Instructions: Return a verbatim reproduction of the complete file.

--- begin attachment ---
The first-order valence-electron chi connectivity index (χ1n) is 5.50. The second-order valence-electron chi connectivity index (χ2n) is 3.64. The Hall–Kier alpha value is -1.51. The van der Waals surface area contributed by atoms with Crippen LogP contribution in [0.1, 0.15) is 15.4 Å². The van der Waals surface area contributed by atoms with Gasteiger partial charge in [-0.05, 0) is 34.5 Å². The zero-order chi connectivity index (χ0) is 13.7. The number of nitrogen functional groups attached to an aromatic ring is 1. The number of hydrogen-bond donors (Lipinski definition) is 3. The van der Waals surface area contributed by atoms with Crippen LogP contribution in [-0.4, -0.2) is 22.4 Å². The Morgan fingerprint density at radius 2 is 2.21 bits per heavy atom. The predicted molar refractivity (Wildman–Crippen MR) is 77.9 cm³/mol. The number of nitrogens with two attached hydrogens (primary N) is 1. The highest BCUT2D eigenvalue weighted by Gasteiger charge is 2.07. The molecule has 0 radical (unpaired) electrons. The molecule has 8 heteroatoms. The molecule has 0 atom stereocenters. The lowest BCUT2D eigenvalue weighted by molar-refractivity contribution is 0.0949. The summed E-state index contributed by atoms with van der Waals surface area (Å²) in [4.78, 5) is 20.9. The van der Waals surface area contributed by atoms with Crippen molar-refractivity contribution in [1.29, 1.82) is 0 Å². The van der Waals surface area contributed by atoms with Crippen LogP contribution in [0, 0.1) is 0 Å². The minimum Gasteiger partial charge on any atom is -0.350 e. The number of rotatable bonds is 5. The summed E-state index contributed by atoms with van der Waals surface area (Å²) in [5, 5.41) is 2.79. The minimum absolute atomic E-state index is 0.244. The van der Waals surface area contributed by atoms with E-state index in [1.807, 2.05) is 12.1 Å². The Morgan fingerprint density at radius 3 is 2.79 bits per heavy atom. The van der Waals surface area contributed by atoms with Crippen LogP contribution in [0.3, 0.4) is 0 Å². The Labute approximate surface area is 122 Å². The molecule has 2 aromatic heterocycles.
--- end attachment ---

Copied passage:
The first-order valence-electron chi connectivity index (χ1n) is 5.50. The second-order valence-electron chi connectivity index (χ2n) is 3.64. The Hall–Kier alpha value is -1.51. The van der Waals surface area contributed by atoms with Crippen LogP contribution in [0.1, 0.15) is 15.4 Å². The van der Waals surface area contributed by atoms with Gasteiger partial charge in [-0.05, 0) is 34.5 Å². The zero-order chi connectivity index (χ0) is 13.7. The number of nitrogen functional groups attached to an aromatic ring is 1. The number of hydrogen-bond donors (Lipinski definition) is 3. The van der Waals surface area contributed by atoms with Crippen LogP contribution in [-0.4, -0.2) is 22.4 Å². The Morgan fingerprint density at radius 2 is 2.21 bits per heavy atom. The predicted molar refractivity (Wildman–Crippen MR) is 77.9 cm³/mol. The number of nitrogens with two attached hydrogens (primary N) is 1. The highest BCUT2D eigenvalue weighted by Gasteiger charge is 2.07. The molecule has 0 radical (unpaired) electrons. The molecule has 8 heteroatoms. The molecule has 0 atom stereocenters. The lowest BCUT2D eigenvalue weighted by molar-refractivity contribution is 0.0949. The summed E-state index contributed by atoms with van der Waals surface area (Å²) in [4.78, 5) is 20.9. The van der Waals surface area contributed by atoms with Crippen molar-refractivity contribution in [1.29, 1.82) is 0 Å². The van der Waals surface area contributed by atoms with Crippen LogP contribution in [0, 0.1) is 0 Å². The minimum Gasteiger partial charge on any atom is -0.350 e. The number of rotatable bonds is 5. The summed E-state index contributed by atoms with van der Waals surface area (Å²) in [5, 5.41) is 2.79. The minimum absolute atomic E-state index is 0.244. The van der Waals surface area contributed by atoms with E-state index in [1.807, 2.05) is 12.1 Å². The Morgan fingerprint density at radius 3 is 2.79 bits per heavy atom. The van der Waals surface area contributed by atoms with Crippen LogP contribution in [0.3, 0.4) is 0 Å². The Labute approximate surface area is 122 Å². The molecule has 2 aromatic heterocycles.